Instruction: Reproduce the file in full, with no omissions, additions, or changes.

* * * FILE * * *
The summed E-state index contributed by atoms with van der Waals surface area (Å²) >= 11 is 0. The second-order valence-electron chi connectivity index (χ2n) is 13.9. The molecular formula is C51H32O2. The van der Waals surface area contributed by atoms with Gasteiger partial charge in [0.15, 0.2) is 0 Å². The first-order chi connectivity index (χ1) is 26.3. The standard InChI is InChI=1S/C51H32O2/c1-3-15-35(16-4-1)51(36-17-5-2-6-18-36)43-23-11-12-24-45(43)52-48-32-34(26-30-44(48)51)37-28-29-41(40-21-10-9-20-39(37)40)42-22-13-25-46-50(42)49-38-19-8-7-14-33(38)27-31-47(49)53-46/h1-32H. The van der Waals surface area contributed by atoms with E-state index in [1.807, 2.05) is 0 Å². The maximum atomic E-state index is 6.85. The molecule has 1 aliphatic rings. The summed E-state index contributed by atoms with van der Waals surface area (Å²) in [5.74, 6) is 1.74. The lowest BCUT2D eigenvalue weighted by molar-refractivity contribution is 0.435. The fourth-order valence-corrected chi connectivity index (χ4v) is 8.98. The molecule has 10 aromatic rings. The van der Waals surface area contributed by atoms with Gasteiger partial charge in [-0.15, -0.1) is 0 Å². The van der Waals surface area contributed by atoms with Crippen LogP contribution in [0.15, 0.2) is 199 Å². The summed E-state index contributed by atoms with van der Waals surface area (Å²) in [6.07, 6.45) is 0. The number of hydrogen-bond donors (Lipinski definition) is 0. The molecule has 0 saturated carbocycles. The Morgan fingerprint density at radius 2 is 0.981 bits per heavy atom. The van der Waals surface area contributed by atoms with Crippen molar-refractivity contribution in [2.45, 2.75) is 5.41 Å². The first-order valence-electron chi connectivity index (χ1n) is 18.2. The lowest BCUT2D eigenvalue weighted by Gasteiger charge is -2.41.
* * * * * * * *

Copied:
The summed E-state index contributed by atoms with van der Waals surface area (Å²) >= 11 is 0. The second-order valence-electron chi connectivity index (χ2n) is 13.9. The molecular formula is C51H32O2. The van der Waals surface area contributed by atoms with Gasteiger partial charge in [0.15, 0.2) is 0 Å². The first-order chi connectivity index (χ1) is 26.3. The standard InChI is InChI=1S/C51H32O2/c1-3-15-35(16-4-1)51(36-17-5-2-6-18-36)43-23-11-12-24-45(43)52-48-32-34(26-30-44(48)51)37-28-29-41(40-21-10-9-20-39(37)40)42-22-13-25-46-50(42)49-38-19-8-7-14-33(38)27-31-47(49)53-46/h1-32H. The van der Waals surface area contributed by atoms with E-state index in [1.807, 2.05) is 0 Å². The maximum atomic E-state index is 6.85. The molecule has 1 aliphatic rings. The summed E-state index contributed by atoms with van der Waals surface area (Å²) in [5.74, 6) is 1.74. The lowest BCUT2D eigenvalue weighted by molar-refractivity contribution is 0.435. The fourth-order valence-corrected chi connectivity index (χ4v) is 8.98. The molecule has 10 aromatic rings. The van der Waals surface area contributed by atoms with Gasteiger partial charge in [-0.15, -0.1) is 0 Å². The van der Waals surface area contributed by atoms with Crippen LogP contribution in [0.15, 0.2) is 199 Å². The summed E-state index contributed by atoms with van der Waals surface area (Å²) in [6.07, 6.45) is 0. The number of hydrogen-bond donors (Lipinski definition) is 0. The molecule has 0 saturated carbocycles. The Morgan fingerprint density at radius 2 is 0.981 bits per heavy atom. The van der Waals surface area contributed by atoms with Crippen molar-refractivity contribution in [2.45, 2.75) is 5.41 Å². The first-order valence-electron chi connectivity index (χ1n) is 18.2. The lowest BCUT2D eigenvalue weighted by Gasteiger charge is -2.41.